timforest

Bluetooth Device Toggle via Menubar

Home-office work offers its own set of new challenges for everyone. One of the common problems is noise, be it from neighbors or your own family. After trying out the passable "Sennheiser Free Wireless" in-ear monitors with passive noise cancellation, I have changed to regular over-ear headphones and could not be happier. I have settled on the "Bose Noise Cancelling Headphones 700", which are excellent although pricey. In the end, I have decided that I would use them daily for my remote work, and it's worth it even if I pay myself.

In addition to the passive noise isolation, they have active noise cancellation tech to filter out a lot of background noise. Currently, even the most advanced Bluetooth gadgets have one problem though: they can only connect to up to two devices at the same time. As I'm switching between my smartphone, MacBook, tablet and occasionally lending the headphones to family members, I'm regularly reaching that limitation.

Seeing the current connection status and toggling it on all different devices was the problem I solved with a few nifty tools. For Android, the solutions was relatively simple with an app that creates a dedicated widget on the home screen to view and toggle the Bluetooth connection with a single click, it has the dry but accurate name "Bluetooth audio device widget". For iOS and iPadOS devices, there does not seem to be a single-click solution, but you can reach the device management relatively simply using the control center and long-press menu on the Bluetooth symbol.

I had already found a paid app for macOS that accomplished what I wanted using a menuBar entry. It is called "ToothFairy", but I was questioning if I could solve it using simple scripts.

The solution uses two open-source tools called "BitBar" and "blueutil". BitBar is a versatile menuBar app that allows you to add entries from simple shell scripts. Install it with brew cask install bitbar. blueutil gives you CLI access to analyze, pair, and connect Bluetooth devices on macOS.

screenshot of bluetoothdevinfo plugin for BitBar

Tied together with this simple script they perfectly achieve what I wanted:

#!/bin/bash

ID="Earmuffs"

# Function to notify the user via Apple Script
notify () {
    osascript -e "display notification \"$1\" with title \"$ID\""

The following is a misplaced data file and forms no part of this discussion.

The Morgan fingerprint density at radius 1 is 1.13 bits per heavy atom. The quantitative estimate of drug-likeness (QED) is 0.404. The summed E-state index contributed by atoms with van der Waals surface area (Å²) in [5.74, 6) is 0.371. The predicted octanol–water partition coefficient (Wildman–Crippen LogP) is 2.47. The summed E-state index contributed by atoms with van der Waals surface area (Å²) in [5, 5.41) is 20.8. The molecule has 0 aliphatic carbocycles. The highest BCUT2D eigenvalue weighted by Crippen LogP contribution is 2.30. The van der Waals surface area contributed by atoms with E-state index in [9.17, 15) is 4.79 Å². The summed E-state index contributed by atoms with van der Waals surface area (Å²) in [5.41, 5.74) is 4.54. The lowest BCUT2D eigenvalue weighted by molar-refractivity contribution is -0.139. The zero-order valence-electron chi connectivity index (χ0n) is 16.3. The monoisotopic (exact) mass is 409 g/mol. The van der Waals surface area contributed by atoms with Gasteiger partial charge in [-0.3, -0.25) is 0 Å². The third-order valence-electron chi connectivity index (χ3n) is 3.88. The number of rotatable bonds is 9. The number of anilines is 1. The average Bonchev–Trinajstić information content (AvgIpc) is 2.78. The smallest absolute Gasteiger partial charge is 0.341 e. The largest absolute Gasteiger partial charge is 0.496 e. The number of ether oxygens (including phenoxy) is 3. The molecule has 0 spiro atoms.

}

BLUEUTIL="/usr/local/bin/blueutil"

# If called with parameter "connect", connect device via bluetooth
if [ "$1" = "connect" ]; then  
  $($BLUEUTIL --connect $ID)
  notify "Connected"
  exit 0
fi

# If called with parameter "disconnect", disconnect device via bluetooth
if [ "$1" = "disconnect" ]; then  
  $($BLUEUTIL --disconnect $ID)
  notify "Disconnected"
  exit 0
fi

CONNECTED=$($BLUEUTIL --is-connected $ID)

# Start building output
[[ "$CONNECTED" == "1" ]]  && echo "⊕" || echo "⊖"
echo "---"
echo "🔄 Refresh | colo=black refresh=true"
echo "---"
echo "Connect | terminal=false refresh=true bash='$0' param1=connect"
echo "Disconnect | terminal=false refresh=true bash='$0' param1=disconnect"

Save this script to a file specifying its refresh interval of for example 60 seconds like so "bluetoothdevinfo.60s.sh".

After "researching" this topic a bit more I've found a way to connect and disconnect the headphones using my app launcher too. The same solution can be used for Alfred/Spotlight/launchy. Use the appify script in its newest version from here to transform a simple variant of the above script that either disconnects or connects the headphones. Then it is easy to launch the app quickly without needing to access the menuBar.

Bluetooth itself has a number of limitations and "works in mysterious ways".

There's an interesting article here that describes the difference between codecs and bit-rates.
It also goes into bluetooth delay, and the relatively low bitrate for voice encoding.

The next version of the Bluetooth standard should overcome some limitations in that regard. It's going to introduce a
proper Low Energy protocol for audio devices and a new high-quality codec called LC3. Here's the announcement.